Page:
Risk & Business Magazine JGS Insurance Risk & Business Magazine Spring 2018 | Page 17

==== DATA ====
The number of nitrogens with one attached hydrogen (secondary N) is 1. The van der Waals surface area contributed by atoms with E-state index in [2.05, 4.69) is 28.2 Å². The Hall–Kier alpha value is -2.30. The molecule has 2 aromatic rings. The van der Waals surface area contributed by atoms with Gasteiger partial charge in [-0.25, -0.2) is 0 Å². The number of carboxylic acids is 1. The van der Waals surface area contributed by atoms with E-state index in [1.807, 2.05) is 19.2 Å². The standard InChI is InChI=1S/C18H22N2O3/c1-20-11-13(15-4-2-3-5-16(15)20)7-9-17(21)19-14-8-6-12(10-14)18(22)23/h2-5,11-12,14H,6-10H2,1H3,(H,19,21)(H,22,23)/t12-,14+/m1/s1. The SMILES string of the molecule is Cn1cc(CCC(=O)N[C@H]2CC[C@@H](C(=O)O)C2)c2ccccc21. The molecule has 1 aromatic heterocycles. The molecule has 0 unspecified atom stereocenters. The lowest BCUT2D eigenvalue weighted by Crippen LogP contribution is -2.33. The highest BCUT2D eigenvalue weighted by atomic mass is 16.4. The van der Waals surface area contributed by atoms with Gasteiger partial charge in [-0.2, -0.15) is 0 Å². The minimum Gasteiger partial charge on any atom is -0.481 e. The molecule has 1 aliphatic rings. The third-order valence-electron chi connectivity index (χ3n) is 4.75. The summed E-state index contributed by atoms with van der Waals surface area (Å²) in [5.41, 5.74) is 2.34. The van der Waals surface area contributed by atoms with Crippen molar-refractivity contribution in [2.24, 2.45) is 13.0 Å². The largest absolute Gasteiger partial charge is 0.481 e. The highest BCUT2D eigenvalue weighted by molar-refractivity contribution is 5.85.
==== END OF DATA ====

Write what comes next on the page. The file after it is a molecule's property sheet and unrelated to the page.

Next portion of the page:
FEATURE STORY BY: GRAHAM WESTON ENTREPRENEUR & FOUNDER OF RACKSPACE I never really considered myself a “techie,” but boy, could I nose out business opportunities. I launched a variety of businesses beginning at the tender age of thirteen, ranging from selling pork to livestock photography to, eventually, real estate and development. Yet there was a growing force that I simply could no longer resist: the Internet. Though comfortably ensconced in my thriving real estate business, I sensed opportunity and I wanted “in.” When I encountered three local Trinity students seeking funding for an Internet-hosting business, we banded together and I became the first investor and cofounder of their f ledgling company, Rackspace.com. Within six months, I had put my real estate business on hold and assumed the roles of CEO and Chairman, positions I held until 2006. A full two decades after we founded Rackspace, I still enjoy recalling the early days at the company and describing how we ended up veering from our initial concept. At the beginning, I assumed I would model it after the real estate industry. Instead of renting apartments, however, we’d be renting out server space to customers. Back then, we helped our Internet Service Provider (ISP) customers with just about anything and everything, including fixing computers and networks, just to generate revenue. But when we zeroed in on the dedicated-server rental concept, we chose to focus on that to the exclusion of everything else. Our ideal customer was self-sufficient—in the model of Amazon or Google— where transactions were made purely online, with no customer support and virtually no customer contact of any kind. To give you an example of how diligently we stuck to this philosophy, one founder actually had his email autoresponder message state his mailbox was full and divert people to the customer support number, while his phone message did just the opposite—refer people to a full mailbox. In reality, we were not dealing with this “novice” group of customers at all, deeming them incongruent with our desired customer profile. The angry emails started pouring in, and they were decidedly not in the form of emotional rants. Instead, they included logical arguments supported by details of customers’ multiple contact attempts and their resulting frustration. I grabbed one such relatable email— remember, I’m not a techie myself— and showed it to our founders to discuss. Somehow, generating all this anger seemed contrary to “YET THERE WAS A GROWING FORCE THAT I SIMPLY COULD NO LONGER RESIST: THE INTERNET.” the principles of good business management, and the alarm bells were ringing. If there we re so many people out there wanting to do business with us, shouldn’t we find some way to accommodate them—and, of course, monetize our idea in the process? A REVERSAL TO FORTUNE We decided to do a complete one- eighty. The company was only nine months old at the time, and I knew that it was not too late to change our culture to one of service, with 17